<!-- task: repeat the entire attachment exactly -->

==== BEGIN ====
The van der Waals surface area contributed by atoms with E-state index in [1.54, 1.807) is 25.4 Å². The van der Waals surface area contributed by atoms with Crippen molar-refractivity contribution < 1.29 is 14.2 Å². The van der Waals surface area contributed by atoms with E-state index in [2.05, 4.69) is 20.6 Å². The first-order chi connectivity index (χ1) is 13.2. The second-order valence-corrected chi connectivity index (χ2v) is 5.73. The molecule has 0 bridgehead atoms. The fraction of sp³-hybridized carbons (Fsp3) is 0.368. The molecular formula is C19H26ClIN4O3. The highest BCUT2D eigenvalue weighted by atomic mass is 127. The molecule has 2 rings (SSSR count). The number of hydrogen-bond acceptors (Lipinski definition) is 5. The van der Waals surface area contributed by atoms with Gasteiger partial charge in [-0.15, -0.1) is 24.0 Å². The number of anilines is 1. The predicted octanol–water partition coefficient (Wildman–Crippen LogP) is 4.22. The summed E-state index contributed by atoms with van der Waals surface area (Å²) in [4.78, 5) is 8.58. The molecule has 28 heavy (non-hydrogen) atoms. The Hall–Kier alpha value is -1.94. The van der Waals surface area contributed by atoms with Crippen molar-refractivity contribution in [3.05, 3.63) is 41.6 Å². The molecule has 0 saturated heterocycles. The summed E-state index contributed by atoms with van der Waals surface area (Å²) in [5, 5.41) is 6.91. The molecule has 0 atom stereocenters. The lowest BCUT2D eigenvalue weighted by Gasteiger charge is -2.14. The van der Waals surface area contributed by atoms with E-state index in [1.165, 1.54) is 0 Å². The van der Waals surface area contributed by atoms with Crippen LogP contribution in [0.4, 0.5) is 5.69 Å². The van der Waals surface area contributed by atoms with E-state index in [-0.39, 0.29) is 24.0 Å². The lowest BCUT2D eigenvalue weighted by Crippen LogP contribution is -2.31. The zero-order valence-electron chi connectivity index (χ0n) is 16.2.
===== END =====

The van der Waals surface area contributed by atoms with E-state index in [1.54, 1.807) is 25.4 Å². The van der Waals surface area contributed by atoms with Crippen molar-refractivity contribution < 1.29 is 14.2 Å². The van der Waals surface area contributed by atoms with E-state index in [2.05, 4.69) is 20.6 Å². The first-order chi connectivity index (χ1) is 13.2. The second-order valence-corrected chi connectivity index (χ2v) is 5.73. The molecule has 0 bridgehead atoms. The fraction of sp³-hybridized carbons (Fsp3) is 0.368. The molecular formula is C19H26ClIN4O3. The highest BCUT2D eigenvalue weighted by atomic mass is 127. The molecule has 2 rings (SSSR count). The number of hydrogen-bond acceptors (Lipinski definition) is 5. The van der Waals surface area contributed by atoms with Gasteiger partial charge in [-0.15, -0.1) is 24.0 Å². The number of anilines is 1. The predicted octanol–water partition coefficient (Wildman–Crippen LogP) is 4.22. The summed E-state index contributed by atoms with van der Waals surface area (Å²) in [4.78, 5) is 8.58. The molecule has 28 heavy (non-hydrogen) atoms. The Hall–Kier alpha value is -1.94. The van der Waals surface area contributed by atoms with Crippen molar-refractivity contribution in [3.05, 3.63) is 41.6 Å². The molecule has 0 saturated heterocycles. The summed E-state index contributed by atoms with van der Waals surface area (Å²) in [5, 5.41) is 6.91. The molecule has 0 atom stereocenters. The lowest BCUT2D eigenvalue weighted by Gasteiger charge is -2.14. The van der Waals surface area contributed by atoms with E-state index in [1.165, 1.54) is 0 Å². The van der Waals surface area contributed by atoms with Crippen LogP contribution in [0.4, 0.5) is 5.69 Å². The van der Waals surface area contributed by atoms with E-state index in [-0.39, 0.29) is 24.0 Å². The lowest BCUT2D eigenvalue weighted by Crippen LogP contribution is -2.31. The zero-order valence-electron chi connectivity index (χ0n) is 16.2.